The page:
Security is one of the number one things most people want more of.
Since the beginning of time, it is our natural instinct to protect what is ours. We work hard for our job, our home and our finances, and ensuring these valuables safe and secure is important to everyone.
As we move further and further into the digital age, we have less use for hoarding our savings under a mattress, or in a safe. Now, we have everything available at our finger tips, and as we move towards a cashless society in the next 10 to 15 years, security over our digital devices has never been more important.
We carry more data and information around with us than ever before - digital banking on our phone, passwords to our social profiles, bank accounts and crypto wallets.
For these digital assets, it's important to implement as much security measures as possible - two factor authentication, secure and regularly update your passwords.
Likewise, our credit cards also house information that, in the wrong hands could could be extremely detrimental to our financial security.
With a rise in identity theft, and RFID skimming, it's important to take the correct measures to protect your cards also.
WHAT IS RFID?
RFID stands for Radio Frequency Identification. What this means is any object or device that houses an RFID unit has an identification through a very specific and unique radio frequency.
The RFID unit sends out radio frequencies that act as an identifying frequency. These frequencies can be read by devices such as credit card scanners in the supermarket or on the high street. You tap your credit card on the screen to pay for your items.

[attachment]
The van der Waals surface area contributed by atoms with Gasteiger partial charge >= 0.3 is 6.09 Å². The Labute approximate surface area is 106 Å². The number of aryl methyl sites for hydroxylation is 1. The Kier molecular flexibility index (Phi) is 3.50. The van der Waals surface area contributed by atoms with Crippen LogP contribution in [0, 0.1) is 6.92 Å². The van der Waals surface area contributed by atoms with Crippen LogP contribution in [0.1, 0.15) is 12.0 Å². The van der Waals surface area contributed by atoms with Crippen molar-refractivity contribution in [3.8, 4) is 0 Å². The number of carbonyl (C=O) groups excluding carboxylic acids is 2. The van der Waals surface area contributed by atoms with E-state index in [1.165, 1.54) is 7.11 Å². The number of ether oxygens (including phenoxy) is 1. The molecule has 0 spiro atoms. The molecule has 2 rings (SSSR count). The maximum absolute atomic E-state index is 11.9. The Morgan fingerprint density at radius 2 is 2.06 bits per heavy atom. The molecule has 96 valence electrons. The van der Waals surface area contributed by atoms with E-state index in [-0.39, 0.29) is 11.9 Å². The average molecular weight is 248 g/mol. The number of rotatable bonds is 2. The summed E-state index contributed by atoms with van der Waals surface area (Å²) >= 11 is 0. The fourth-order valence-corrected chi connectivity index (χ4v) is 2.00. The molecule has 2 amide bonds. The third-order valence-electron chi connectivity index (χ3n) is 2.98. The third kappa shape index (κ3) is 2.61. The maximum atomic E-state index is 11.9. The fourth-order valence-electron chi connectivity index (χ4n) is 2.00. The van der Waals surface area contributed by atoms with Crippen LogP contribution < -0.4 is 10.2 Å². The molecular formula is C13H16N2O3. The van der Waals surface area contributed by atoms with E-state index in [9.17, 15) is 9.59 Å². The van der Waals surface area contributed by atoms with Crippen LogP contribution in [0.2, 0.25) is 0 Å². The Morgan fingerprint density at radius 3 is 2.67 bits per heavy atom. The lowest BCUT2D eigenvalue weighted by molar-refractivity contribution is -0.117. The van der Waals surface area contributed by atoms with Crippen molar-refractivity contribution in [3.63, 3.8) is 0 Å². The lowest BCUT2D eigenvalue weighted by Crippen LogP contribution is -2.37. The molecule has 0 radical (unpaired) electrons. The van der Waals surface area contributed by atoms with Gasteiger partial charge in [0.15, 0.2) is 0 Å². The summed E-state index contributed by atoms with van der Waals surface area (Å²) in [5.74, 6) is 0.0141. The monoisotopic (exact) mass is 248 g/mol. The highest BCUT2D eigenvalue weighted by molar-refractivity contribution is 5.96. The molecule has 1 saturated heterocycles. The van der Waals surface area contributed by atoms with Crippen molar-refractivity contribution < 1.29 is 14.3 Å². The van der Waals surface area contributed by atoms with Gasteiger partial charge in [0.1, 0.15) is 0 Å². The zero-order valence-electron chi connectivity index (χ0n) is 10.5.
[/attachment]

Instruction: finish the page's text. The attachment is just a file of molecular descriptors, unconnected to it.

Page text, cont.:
The device then reads the RFIDs information and processes the transaction in seconds.
It's that easy. And like any technology, there are going to be bad people trying to capitalise on these systems for their own good.
HOW YOU ASK?:
Scammers will try to get your cards RFID information through a number of ways, and then use that information to make transactions under the identity of the card holder.
Here we will list a few ways in which scammers steal credit card information.
These are possibly the most common types of skimmers. Scammers will place very small devices in the slots that you would put your credit card into - think ATMs outside of gas stations, parking meters etc.
To mitigate these risks, make sure you are familiar with the business in which you are carrying out transactions. Use reputable ATM machines within malls or banks themselves. Try to avoid ATMs in small stores, or outside of these buildings.
If you need to use one of these machines, try to examine the slot itself to see if there are any external or unusual devices attached to the machine. If you are in any way unsure, best to be safe and not use the machine.
With technology improving year on year, and with most credit cards now offering the 'tap to pay' feature, criminals are becoming more and more creative with how they carry out these crimes.
This type of skimming involves the scammer getting close enough contact with your RFID system to skim the information.
This usually happens in crowded spaces and will seem like an innocent bump (like pickpockets). They will not always even need to touch you or your card to get its information.
Because there does not need to be any physical scanning, you are more susceptible if you have this type of credit card. These criminals can use RFID scanners to steal your information right through the pockets in your shirts or jeans with the power of electromagnetic fields. This sensitive information is often then uploaded to the dark web.
Luckily, this sort of skimming can be prevented. At Cullen Wayne we equip our wallets with RFID protection. This means that the cards housed in this wallet are not able to be scanned by walking by.
At Cullen Wayne', our philosophy is the bridge the gap between style and function, and we design all our wallets with top-of-the-line leather and space grade aluminum, ensuring you the best in class quality and protection.